Self-defence has little to do with martial sports
This subject crops up again and again in classes and seminars. And as it is of essential importance for an understanding of our WingTsun, and consequently how we teach it, I have set the case out for everybody to read in my "Course book: Internal WingTsun" which will be published shortly (in German first).
So here is a preview from a chapter in the new book.
Enjoy the read!
Keith R. Kernspecht
Self-defence has little to do with martial sports.
The martial sports always follow rules, even the Ultimate Fighting Championships and Mixed Martial Arts: the most effective, i.e. dangerous "techniques" must be disallowed (see Combatlogic "Practical volume"…).
Sporting competitions are "relatively" safe:
- A referee is there to supervise
- There is always a doctor present
- No weapons are used
- Bystanders cannot get involved
- There is no danger of criminal proceedings or a not infrequently ruinous civil law suit.
Those involved only learn to defend against attacks which the fighting style they have learned uses itself:
e.g. if they do not use hooks themselves, they do not know how to defend against hooks.
Most martial sports are too one-sided for self-defence purposes:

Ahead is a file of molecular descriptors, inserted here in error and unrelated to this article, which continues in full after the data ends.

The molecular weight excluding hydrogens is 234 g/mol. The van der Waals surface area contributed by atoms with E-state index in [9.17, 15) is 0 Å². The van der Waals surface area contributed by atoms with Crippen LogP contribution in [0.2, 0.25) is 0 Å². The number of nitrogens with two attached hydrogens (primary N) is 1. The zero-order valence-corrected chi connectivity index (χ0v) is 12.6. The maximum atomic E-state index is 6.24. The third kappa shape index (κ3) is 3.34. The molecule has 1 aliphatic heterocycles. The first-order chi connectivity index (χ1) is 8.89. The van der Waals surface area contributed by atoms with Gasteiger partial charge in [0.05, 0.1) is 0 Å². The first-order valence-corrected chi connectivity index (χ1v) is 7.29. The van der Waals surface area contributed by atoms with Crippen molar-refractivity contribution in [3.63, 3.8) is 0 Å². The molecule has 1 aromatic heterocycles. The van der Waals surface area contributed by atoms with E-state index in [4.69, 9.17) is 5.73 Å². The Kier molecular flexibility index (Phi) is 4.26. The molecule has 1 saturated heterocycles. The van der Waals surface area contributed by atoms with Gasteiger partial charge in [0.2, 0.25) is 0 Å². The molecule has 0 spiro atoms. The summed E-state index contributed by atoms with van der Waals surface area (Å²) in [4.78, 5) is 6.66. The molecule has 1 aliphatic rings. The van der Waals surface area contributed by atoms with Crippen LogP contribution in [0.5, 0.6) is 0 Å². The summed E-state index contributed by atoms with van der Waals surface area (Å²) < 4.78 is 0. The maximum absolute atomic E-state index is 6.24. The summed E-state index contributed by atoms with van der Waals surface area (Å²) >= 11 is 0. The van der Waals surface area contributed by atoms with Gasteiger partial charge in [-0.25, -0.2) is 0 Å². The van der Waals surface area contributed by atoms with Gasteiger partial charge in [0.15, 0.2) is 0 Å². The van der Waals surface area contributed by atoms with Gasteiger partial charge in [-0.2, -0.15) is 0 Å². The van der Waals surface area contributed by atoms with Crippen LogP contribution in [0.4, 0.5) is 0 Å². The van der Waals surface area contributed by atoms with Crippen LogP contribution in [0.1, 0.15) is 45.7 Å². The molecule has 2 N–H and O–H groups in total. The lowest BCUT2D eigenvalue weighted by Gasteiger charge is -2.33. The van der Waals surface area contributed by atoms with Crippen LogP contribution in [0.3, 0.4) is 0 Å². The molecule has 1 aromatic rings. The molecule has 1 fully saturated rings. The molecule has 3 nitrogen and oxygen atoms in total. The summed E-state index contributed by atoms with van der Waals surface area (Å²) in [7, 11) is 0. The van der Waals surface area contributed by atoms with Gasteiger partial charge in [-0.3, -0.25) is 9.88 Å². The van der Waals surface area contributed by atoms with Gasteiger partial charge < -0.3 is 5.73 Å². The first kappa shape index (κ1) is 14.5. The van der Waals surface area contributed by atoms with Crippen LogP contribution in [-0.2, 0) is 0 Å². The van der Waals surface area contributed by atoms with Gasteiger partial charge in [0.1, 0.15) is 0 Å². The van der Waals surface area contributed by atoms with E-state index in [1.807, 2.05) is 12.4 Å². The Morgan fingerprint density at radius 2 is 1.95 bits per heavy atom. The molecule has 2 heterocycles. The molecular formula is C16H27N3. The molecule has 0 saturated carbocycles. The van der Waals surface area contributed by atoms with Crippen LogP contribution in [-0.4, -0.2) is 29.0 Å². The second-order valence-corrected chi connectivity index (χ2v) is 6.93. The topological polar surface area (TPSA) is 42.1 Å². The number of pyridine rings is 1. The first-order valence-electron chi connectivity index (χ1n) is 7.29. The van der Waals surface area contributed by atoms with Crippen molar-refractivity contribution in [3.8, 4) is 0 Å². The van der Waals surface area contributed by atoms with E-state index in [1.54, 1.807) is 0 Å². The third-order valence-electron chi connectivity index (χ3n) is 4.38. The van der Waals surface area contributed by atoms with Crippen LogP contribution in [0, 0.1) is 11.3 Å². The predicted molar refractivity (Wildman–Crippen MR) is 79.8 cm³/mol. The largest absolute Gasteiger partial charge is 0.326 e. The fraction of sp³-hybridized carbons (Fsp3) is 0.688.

- Only boxing
- Only punching and kicking
- Only wrestling or grappling
- Mainly ground-fighting
- Only wrestling from a standing position
- No weapons or weapon-defence training
But the key aspect that is lacking is a capability that it is essential to learn, namely not to underreact or overreact.
During training we must learn to act commensurately – i.e. in stages: by sheer presence and gaze, speech, touch, controlling actions/pain infliction, light to severe injury etc.
In order to use the means available in keeping with the situation, and despite the stress, we must observe and listen carefully to what is really happening.
This is precisely what the Chan (Zen) methods in this course book teach.
(Extract from: "Course book: Internal WingTsun")